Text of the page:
The NADS simulation center is best known for its high-fidelity ground vehicle driving simulator, NADS-1. This simulator is comprised of a 13 degree-of-freedom motion base with the largest motion envelope of any existing driving simulator.
The motion system’s unique capabilities set it apart from other simulators, thus enabling NADS-1 to accurately reproduce motion cues for sustained acceleration and braking maneuvers, movement across multiple lanes of traffic, and interaction with varying road surfaces. Realistic reproduction of these combined maneuvers is not possible in fixed-base or limited lateral movement simulators. Motion cues for NADS-1 are correlated with other sensory stimuli, providing the highest fidelity real-time driving experience in a simulated environment.
From the driver’s standpoint, the simulator consists of an entire car, sport utility vehicle, or truck cab located inside a 24-foot dome. Each vehicle cab is equipped with full instrumentation specific to its make and model.
Accelerator and brake pedals utilize software-controlled electrical motors to provide feedback, thus allowing unlimited flexibility in programming specific pedal feedback mechanisms. The steering wheel is similarly designed to allow customized steering response to each vehicle type.
All dashboard indicators are operational, and the majority of control switches are instrumented. Multiple in-vehicle cameras provide customized views of the cab environment.
Inside the dome, the cab is mounted to the floor through four hydraulic actuators that produce vibrations emulating road feel. The whole dome is mounted on a yaw ring that can rotate the dome about its vertical axis by 330 degrees in each direction. The yaw ring assembly is mounted on top of a traditional hydraulic hexapod, which in turn is mounted on two belt-driven beams that can move independently along the X and Y axes. The X-Y assembly produces lateral and longitudinal accelerations by moving about a 64-foot by 64-foot bay.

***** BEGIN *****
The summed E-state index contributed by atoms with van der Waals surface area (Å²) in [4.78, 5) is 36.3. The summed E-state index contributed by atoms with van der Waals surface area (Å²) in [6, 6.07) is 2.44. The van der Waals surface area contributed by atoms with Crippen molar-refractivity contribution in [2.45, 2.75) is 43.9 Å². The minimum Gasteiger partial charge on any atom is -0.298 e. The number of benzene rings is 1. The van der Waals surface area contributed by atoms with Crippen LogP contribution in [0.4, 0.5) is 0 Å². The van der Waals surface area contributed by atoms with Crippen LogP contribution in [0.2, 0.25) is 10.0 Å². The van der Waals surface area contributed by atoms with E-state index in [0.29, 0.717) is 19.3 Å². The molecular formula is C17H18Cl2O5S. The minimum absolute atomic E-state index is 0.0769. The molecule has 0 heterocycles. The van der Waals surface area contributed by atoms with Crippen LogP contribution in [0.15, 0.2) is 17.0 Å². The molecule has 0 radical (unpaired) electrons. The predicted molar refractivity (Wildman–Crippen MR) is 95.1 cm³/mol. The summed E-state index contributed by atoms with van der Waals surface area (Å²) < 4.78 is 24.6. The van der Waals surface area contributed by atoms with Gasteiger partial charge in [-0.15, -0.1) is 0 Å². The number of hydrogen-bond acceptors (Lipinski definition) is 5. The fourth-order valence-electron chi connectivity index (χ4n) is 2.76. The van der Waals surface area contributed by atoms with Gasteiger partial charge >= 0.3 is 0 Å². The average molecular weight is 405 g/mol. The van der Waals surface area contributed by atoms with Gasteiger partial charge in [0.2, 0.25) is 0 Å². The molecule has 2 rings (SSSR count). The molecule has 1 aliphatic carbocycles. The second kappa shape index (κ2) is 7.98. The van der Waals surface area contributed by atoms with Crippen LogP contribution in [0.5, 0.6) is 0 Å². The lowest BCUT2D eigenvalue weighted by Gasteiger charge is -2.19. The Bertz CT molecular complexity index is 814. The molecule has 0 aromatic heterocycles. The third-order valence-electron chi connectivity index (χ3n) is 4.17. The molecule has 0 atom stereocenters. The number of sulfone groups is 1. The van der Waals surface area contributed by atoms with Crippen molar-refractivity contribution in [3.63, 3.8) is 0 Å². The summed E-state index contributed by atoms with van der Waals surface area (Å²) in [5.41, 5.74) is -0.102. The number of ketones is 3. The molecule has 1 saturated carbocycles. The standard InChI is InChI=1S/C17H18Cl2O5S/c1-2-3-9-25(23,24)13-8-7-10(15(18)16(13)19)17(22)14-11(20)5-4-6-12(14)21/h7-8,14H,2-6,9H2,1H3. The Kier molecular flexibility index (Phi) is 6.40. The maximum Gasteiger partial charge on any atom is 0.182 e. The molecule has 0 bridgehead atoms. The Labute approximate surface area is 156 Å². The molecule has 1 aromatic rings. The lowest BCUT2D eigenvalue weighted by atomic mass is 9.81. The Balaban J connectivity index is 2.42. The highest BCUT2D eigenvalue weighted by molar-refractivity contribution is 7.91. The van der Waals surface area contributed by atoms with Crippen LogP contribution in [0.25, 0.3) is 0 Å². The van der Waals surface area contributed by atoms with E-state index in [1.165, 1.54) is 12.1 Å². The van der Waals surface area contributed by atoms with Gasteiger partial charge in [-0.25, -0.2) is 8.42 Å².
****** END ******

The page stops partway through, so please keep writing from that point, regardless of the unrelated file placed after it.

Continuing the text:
The motion system is capable of providing high-fidelity acceleration cues by blending the hexapod‐induced accelerations with the yaw ring and X-Y assembly accelerations.
The visual system consists of eight Liquid Crystal Display (LCD) projectors that project visual imagery inside of the dome. The driver is immersed in a 360-degree photorealistic virtual environment. Higher resolution is used in the forward field-of-view to accommodate better feature recognition and reduce eye fatigue. All scenery is updated and displayed 60 times per second. NADS staff have developed a rich set of tiles that can be combined to create a wide variety of complex virtual environments, ranging from urban to rural landscapes. When necessary, additional tiles can be developed to meet project‐specific requirements.
The audio system provides sounds that emulate wind, tire, engine, and other vehicle noise, as well as special effects such as tire blowouts that are correlated with the dynamic behavior of the vehicle. Additional sounds produced by surrounding traffic are blended with the ambient sounds to produce an immersive experience.
|Why is fidelity important?|
As fidelity increases, so too does the transfer of training and the accuracy of assessment, particularly among experienced or expert drivers.
Lower fidelity simulation can be used for preparation and development of scenarios or study protocols without incurring the cost of high-fidelity simulation platforms. Lower fidelity simulation is also ideal for new driver training where full immersion is not necessary.